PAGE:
You’re running out of excuses to avoid tough hills. Uphill and downhill running doesn't seem to harm your Achilles tendon as much as previously thought, reports a new study in the Journal of Sports Science and Medicine.
Your Achilles stretches and thins during any type of exercise, but it was previously assumed that the forces exerted on the tendon during downhill training could stretch it further, leading to possible long-term injury. Researchers from BYU used high-speed cameras and Doppler ultrasound imaging to prove that the Achilles maintains the same thickness during flat, uphill, and downhill runs.
For the study, 20 experienced female runners completed three 10-minute treadmill sessions at a -6, 0, and +6 percent grade. While the vertical force on the Achilles changed--at its highest on the downhill incline and lowest during the uphill incline--the Achilles adapted to maintain the same thickness no matter the grade. This is good news for runners looking to add elevation to their routine.
The Achilles naturally stretches on every run, storing elastic energy to reduce the workload of your muscles. Previous research indicates this constant stretching can lead to “micro-damage” in the tendon. The authors of the BYU study hypothesized the Achilles would be more susceptible to injury on negative inclines because of the increased force on the heel, often from runners naturally using a rearfoot strike when navigating down hills to slow their momentum. Fortunately, it appears the Achilles is up for the job if you run regularly.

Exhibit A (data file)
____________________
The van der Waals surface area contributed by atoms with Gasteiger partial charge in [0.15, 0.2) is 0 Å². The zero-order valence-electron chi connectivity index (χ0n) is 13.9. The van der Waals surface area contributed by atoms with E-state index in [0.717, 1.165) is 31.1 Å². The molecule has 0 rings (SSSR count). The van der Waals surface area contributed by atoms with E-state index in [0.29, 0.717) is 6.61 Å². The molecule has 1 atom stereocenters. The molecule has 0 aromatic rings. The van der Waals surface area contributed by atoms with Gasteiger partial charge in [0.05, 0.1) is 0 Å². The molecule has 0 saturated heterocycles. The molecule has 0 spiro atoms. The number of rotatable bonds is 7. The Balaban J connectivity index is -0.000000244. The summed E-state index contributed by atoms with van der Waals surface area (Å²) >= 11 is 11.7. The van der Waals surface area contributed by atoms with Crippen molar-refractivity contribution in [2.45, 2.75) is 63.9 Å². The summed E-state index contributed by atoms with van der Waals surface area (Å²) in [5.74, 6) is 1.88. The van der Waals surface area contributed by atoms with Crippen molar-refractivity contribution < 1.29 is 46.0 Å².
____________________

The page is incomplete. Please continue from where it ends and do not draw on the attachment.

“Over time, runners adapt to the forces placed on their body, so even when the forces are higher (running downhill), if the adaptation process is gradual, the injury risk drops,” said Katy Andrews Neves, the study’s lead author, in a news release.
Neves, a former all-conference steeplechaser at BYU--you may remember her for this epic fall that went viral in 2012--has made it her mission to root out the leading causes of Achilles injuries, which affect nearly 52 percent of runners at some point in their career. With her latest research she says, “runners can know it is safe to transition to downhill running and include it in normal training and racing.”
The study does note that significant changes in training can lead to injury. The research was conducted on well-trained runners, each able to run faster than a 24-minute 5K, which may be why their Achilles tendons adapted so well to the changing incline. The authors recommend that new or low-mileage runners ready to attack more hills should add hill running gradually, giving the Achilles time to adapt.
Kit has been a health, fitness, and running journalist for the past five years. His work has taken him across the country, from Hayward Field in Eugene, Oregon, to cover the 2016 Olympic Trials to the top of Mt. Katahdin in Maine to cover Scott Jurek’s record-breaking Appalachian Trail thru-hike in 2015.